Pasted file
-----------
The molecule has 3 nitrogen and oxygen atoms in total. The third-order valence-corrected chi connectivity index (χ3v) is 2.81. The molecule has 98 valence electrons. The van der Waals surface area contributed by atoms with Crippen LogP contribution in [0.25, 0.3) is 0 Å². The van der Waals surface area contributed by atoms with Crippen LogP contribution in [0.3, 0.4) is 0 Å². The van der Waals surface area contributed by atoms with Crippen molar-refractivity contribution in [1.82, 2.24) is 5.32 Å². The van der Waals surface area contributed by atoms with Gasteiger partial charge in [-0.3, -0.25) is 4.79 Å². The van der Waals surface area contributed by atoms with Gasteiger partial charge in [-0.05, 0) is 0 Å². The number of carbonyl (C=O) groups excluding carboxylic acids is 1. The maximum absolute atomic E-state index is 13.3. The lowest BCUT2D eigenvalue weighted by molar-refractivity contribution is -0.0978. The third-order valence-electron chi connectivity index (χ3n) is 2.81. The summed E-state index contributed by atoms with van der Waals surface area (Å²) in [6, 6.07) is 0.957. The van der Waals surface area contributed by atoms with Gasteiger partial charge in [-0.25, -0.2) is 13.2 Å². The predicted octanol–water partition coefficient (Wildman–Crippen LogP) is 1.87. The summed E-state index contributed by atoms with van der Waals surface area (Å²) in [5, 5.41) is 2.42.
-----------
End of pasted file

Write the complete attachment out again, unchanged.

The molecule has 3 nitrogen and oxygen atoms in total. The third-order valence-corrected chi connectivity index (χ3v) is 2.81. The molecule has 98 valence electrons. The van der Waals surface area contributed by atoms with Crippen LogP contribution in [0.25, 0.3) is 0 Å². The van der Waals surface area contributed by atoms with Crippen LogP contribution in [0.3, 0.4) is 0 Å². The van der Waals surface area contributed by atoms with Crippen molar-refractivity contribution in [1.82, 2.24) is 5.32 Å². The van der Waals surface area contributed by atoms with Gasteiger partial charge in [-0.3, -0.25) is 4.79 Å². The van der Waals surface area contributed by atoms with Gasteiger partial charge in [-0.05, 0) is 0 Å². The number of carbonyl (C=O) groups excluding carboxylic acids is 1. The maximum absolute atomic E-state index is 13.3. The lowest BCUT2D eigenvalue weighted by molar-refractivity contribution is -0.0978. The third-order valence-electron chi connectivity index (χ3n) is 2.81. The summed E-state index contributed by atoms with van der Waals surface area (Å²) in [6, 6.07) is 0.957. The van der Waals surface area contributed by atoms with Gasteiger partial charge in [-0.25, -0.2) is 13.2 Å². The predicted octanol–water partition coefficient (Wildman–Crippen LogP) is 1.87. The summed E-state index contributed by atoms with van der Waals surface area (Å²) in [5, 5.41) is 2.42.